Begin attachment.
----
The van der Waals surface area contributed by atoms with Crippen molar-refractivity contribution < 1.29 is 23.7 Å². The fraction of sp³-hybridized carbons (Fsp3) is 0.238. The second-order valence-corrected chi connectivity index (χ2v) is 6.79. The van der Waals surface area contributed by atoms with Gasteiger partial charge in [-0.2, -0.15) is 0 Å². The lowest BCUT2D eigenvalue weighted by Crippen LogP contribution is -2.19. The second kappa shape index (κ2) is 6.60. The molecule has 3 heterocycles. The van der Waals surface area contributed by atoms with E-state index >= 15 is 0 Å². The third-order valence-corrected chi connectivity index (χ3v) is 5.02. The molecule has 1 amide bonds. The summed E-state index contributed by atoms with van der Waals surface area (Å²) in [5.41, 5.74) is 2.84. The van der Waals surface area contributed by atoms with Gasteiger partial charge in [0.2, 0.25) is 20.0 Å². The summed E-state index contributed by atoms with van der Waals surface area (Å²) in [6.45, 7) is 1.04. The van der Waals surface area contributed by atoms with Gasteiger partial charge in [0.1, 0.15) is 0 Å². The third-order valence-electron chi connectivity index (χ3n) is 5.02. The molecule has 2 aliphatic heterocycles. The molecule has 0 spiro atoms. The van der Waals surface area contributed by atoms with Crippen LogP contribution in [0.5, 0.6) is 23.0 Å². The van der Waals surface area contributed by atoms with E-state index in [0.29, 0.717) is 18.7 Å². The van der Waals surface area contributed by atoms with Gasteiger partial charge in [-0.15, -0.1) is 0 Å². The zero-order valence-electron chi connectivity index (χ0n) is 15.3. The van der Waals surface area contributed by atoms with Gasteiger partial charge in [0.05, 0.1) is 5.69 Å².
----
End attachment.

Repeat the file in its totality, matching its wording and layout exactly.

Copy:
The van der Waals surface area contributed by atoms with Crippen molar-refractivity contribution < 1.29 is 23.7 Å². The fraction of sp³-hybridized carbons (Fsp3) is 0.238. The second-order valence-corrected chi connectivity index (χ2v) is 6.79. The van der Waals surface area contributed by atoms with Gasteiger partial charge in [-0.2, -0.15) is 0 Å². The lowest BCUT2D eigenvalue weighted by Crippen LogP contribution is -2.19. The second kappa shape index (κ2) is 6.60. The molecule has 3 heterocycles. The van der Waals surface area contributed by atoms with E-state index >= 15 is 0 Å². The third-order valence-corrected chi connectivity index (χ3v) is 5.02. The molecule has 1 amide bonds. The summed E-state index contributed by atoms with van der Waals surface area (Å²) in [5.41, 5.74) is 2.84. The van der Waals surface area contributed by atoms with Gasteiger partial charge in [0.2, 0.25) is 20.0 Å². The summed E-state index contributed by atoms with van der Waals surface area (Å²) in [6.45, 7) is 1.04. The van der Waals surface area contributed by atoms with Gasteiger partial charge in [0.1, 0.15) is 0 Å². The third-order valence-electron chi connectivity index (χ3n) is 5.02. The molecule has 2 aliphatic heterocycles. The molecule has 0 spiro atoms. The van der Waals surface area contributed by atoms with Crippen LogP contribution in [0.5, 0.6) is 23.0 Å². The van der Waals surface area contributed by atoms with E-state index in [0.29, 0.717) is 18.7 Å². The van der Waals surface area contributed by atoms with Gasteiger partial charge in [-0.15, -0.1) is 0 Å². The zero-order valence-electron chi connectivity index (χ0n) is 15.3. The van der Waals surface area contributed by atoms with Gasteiger partial charge in [0.05, 0.1) is 5.69 Å².